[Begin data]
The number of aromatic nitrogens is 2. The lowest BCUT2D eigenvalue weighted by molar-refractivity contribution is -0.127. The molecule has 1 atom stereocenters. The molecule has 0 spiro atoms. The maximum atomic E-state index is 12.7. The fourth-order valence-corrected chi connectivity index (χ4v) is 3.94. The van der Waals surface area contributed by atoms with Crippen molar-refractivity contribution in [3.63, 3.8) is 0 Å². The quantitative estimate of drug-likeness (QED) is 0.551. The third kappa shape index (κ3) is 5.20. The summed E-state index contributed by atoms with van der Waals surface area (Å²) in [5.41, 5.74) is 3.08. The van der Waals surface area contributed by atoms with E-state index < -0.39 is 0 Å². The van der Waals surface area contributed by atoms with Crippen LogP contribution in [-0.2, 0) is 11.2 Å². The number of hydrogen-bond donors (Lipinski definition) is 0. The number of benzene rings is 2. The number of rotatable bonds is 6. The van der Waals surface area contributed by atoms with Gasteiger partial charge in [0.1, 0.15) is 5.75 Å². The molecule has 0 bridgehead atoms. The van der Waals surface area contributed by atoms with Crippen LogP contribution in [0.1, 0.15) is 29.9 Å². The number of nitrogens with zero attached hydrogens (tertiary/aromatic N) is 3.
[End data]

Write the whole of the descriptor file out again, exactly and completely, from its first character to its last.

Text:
The number of aromatic nitrogens is 2. The lowest BCUT2D eigenvalue weighted by molar-refractivity contribution is -0.127. The molecule has 1 atom stereocenters. The molecule has 0 spiro atoms. The maximum atomic E-state index is 12.7. The fourth-order valence-corrected chi connectivity index (χ4v) is 3.94. The van der Waals surface area contributed by atoms with Crippen molar-refractivity contribution in [3.63, 3.8) is 0 Å². The quantitative estimate of drug-likeness (QED) is 0.551. The third kappa shape index (κ3) is 5.20. The summed E-state index contributed by atoms with van der Waals surface area (Å²) in [5.41, 5.74) is 3.08. The van der Waals surface area contributed by atoms with E-state index < -0.39 is 0 Å². The van der Waals surface area contributed by atoms with Crippen LogP contribution in [-0.2, 0) is 11.2 Å². The number of hydrogen-bond donors (Lipinski definition) is 0. The number of benzene rings is 2. The number of rotatable bonds is 6. The van der Waals surface area contributed by atoms with Gasteiger partial charge in [0.1, 0.15) is 5.75 Å². The molecule has 0 bridgehead atoms. The van der Waals surface area contributed by atoms with Crippen LogP contribution in [0.1, 0.15) is 29.9 Å². The number of nitrogens with zero attached hydrogens (tertiary/aromatic N) is 3.